There are a few species this might be (pavoninum, magnificum, politum, angustum), and a skeleton would need to be examined to determine an identification. Whatever this is, very few images exist of it, but the green fluorescent oral disc makes this one easily recognizable.
This distinctive species has been identified by some aquarists as Flabellum, but the flattened base of the skeleton is more in keeping with the similar Truncatoflabellum, as is the highly compressed shape. Of the species Cairns lists from the region, T. spheniscus seems to be the closest match, with other taxa being more rounded. No in situ photographs exist, so whether this is correct or not will remain a bit of a mystery.
This species is more commonly collected than most of the corals discussed thus far. I’ve never heard of it in the US, but specimens turn up in Japan and Singapore with apparent regularity. Whether these are being trawled by fishermen or hand-collected is unknown. It’s been found in water as shallow as 2m in Sumatra, which likely explains its relative industry abundance. It occurs to depths of at least 106m.
Madracis is a modestly diverse genus most closely related to common aquarium genera like Pocillopora, Seriatopora and Stylophora. Species vary from zooxanthellate to azooxanthellate, often depending on localized growing conditions. Encrusting or massive specimens occasionally find their way into aquarium exports as confusing oddballs.
Madracis asanoi differs from more massive forms in having a finely arborescent skeleton. It is known only from Palau and Japan in depths greater than 50m, and it comes in browns, greens, and pinks (the latter being well-documented in Japan), often with white growth tips on each branch. The polyps also possess green fluorescent protein, making this a real head-turner of a coral for an azooxanthellate reef tank.
This branching coral was looked at by four of the preeminent azooxanthellate experts in the world, and none could confidently identify it. Such are the limitations of small, grainy photographs, but this specimen truly is remarkable. While the branching shape suggests Dendrophyllia (and this was the tentative consensus of the taxonomists), there are enough unusual features to leave this in doubt. Notice how the polyps are variably elongate, versus the more evenly round shape typical of Dendrophyllia. Notice the prominent (exsert) septa, another characteristic not usually associated with Dendrophyllia. And finally, the white coenosarc separating the polyps is highly different from the yellow or orange tissue we are familiar with in most other species.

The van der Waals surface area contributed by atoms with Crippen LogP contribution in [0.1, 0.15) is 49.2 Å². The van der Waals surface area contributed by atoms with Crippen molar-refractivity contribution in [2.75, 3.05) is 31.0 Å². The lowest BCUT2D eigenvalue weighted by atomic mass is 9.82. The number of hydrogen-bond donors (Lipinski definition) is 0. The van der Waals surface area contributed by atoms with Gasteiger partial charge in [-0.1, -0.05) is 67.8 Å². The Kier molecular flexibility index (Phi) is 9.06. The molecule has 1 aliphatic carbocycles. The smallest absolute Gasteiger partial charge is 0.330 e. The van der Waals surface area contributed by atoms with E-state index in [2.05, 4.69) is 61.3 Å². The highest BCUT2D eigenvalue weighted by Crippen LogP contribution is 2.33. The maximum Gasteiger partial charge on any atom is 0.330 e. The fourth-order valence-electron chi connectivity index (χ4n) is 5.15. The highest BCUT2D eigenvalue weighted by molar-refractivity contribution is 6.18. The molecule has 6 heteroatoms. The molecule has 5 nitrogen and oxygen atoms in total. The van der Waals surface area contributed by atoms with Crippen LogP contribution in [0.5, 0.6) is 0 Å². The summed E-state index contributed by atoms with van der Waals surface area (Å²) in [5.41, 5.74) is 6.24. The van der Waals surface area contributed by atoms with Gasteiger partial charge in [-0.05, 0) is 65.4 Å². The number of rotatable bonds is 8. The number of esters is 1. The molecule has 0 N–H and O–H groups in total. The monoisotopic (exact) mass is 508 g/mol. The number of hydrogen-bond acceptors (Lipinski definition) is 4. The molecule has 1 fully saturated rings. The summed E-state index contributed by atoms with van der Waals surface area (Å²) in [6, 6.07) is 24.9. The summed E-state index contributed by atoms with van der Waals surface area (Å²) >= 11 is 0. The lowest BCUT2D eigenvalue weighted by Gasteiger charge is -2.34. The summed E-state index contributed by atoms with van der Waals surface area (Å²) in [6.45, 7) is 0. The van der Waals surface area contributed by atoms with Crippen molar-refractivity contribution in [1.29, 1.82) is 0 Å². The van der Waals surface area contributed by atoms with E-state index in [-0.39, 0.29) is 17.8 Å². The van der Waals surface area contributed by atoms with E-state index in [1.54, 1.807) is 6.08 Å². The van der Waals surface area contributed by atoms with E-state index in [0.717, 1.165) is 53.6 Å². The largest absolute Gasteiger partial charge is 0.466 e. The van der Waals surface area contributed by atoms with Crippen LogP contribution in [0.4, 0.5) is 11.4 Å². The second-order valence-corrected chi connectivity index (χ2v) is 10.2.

It has also been suggested that this might be Sclerhelia, a poorly known species documented only from the depths surrounding St. Helena in the Atlantic. But this has been argued against by some. It could very well be a new and unknown genus, perhaps one endemic to Japan. What’s desperately needed is more material to properly study. Given that only this single photo seems to exist, this is likely a very rare species in the aquarium trade. This is a fantastic opportunity for the aquarium community to make a real contribution to scientific knowledge, so keep an eye out for this and any other strange azoox coral you may spot.
- Cairns, SD. (1994) Scleractinia of the temperate North Pacific.Smithsonian Contributions to Zoology, 557: i-150.doi:10.5479/si.00810282.557.i
- Cairns SD, Kitahara MV (2012) An illustrated key to the genera and subgenera of the Recent azooxanthellate Scleractinia (Cnidaria, Anthozoa), with an attached glossary. ZooKeys 227: 1–47. doi: 10.3897/zookeys.227.3612
- Kitahara MV, Cairns SD, Stolarski J, Blair D, Miller DJ (2010) A Comprehensive Phylogenetic Analysis of the Scleractinia (Cnidaria, Anthozoa) Based on Mitochondrial CO1 Sequence Data. PLoS ONE 5(7): e11490. doi:10.1371/journal.pone.0011490